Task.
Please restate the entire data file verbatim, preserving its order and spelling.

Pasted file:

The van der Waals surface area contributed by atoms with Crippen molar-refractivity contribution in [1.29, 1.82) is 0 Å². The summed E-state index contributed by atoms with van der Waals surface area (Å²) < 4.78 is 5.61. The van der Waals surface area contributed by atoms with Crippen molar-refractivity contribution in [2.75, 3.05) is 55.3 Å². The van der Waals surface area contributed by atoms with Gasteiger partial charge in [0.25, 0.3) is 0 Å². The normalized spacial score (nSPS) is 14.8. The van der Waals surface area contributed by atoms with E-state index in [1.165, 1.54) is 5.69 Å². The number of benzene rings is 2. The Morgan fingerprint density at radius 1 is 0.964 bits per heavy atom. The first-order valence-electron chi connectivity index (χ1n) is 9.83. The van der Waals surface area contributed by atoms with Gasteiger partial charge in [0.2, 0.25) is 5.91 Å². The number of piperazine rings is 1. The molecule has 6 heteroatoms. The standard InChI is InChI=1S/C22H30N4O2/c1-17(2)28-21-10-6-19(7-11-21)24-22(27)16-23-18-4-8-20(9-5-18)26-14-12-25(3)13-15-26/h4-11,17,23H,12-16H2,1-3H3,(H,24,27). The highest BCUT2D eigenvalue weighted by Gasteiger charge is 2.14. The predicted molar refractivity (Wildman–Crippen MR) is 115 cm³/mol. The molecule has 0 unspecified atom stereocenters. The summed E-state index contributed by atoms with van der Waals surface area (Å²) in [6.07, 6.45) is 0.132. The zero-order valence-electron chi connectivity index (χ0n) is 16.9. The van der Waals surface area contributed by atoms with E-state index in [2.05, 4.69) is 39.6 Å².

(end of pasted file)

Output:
The van der Waals surface area contributed by atoms with Crippen molar-refractivity contribution in [1.29, 1.82) is 0 Å². The summed E-state index contributed by atoms with van der Waals surface area (Å²) < 4.78 is 5.61. The van der Waals surface area contributed by atoms with Crippen molar-refractivity contribution in [2.75, 3.05) is 55.3 Å². The van der Waals surface area contributed by atoms with Gasteiger partial charge in [0.25, 0.3) is 0 Å². The normalized spacial score (nSPS) is 14.8. The van der Waals surface area contributed by atoms with E-state index in [1.165, 1.54) is 5.69 Å². The number of benzene rings is 2. The Morgan fingerprint density at radius 1 is 0.964 bits per heavy atom. The first-order valence-electron chi connectivity index (χ1n) is 9.83. The van der Waals surface area contributed by atoms with Gasteiger partial charge in [0.2, 0.25) is 5.91 Å². The number of piperazine rings is 1. The molecule has 6 heteroatoms. The standard InChI is InChI=1S/C22H30N4O2/c1-17(2)28-21-10-6-19(7-11-21)24-22(27)16-23-18-4-8-20(9-5-18)26-14-12-25(3)13-15-26/h4-11,17,23H,12-16H2,1-3H3,(H,24,27). The highest BCUT2D eigenvalue weighted by Gasteiger charge is 2.14. The predicted molar refractivity (Wildman–Crippen MR) is 115 cm³/mol. The molecule has 0 unspecified atom stereocenters. The summed E-state index contributed by atoms with van der Waals surface area (Å²) in [6.07, 6.45) is 0.132. The zero-order valence-electron chi connectivity index (χ0n) is 16.9. The van der Waals surface area contributed by atoms with E-state index in [2.05, 4.69) is 39.6 Å².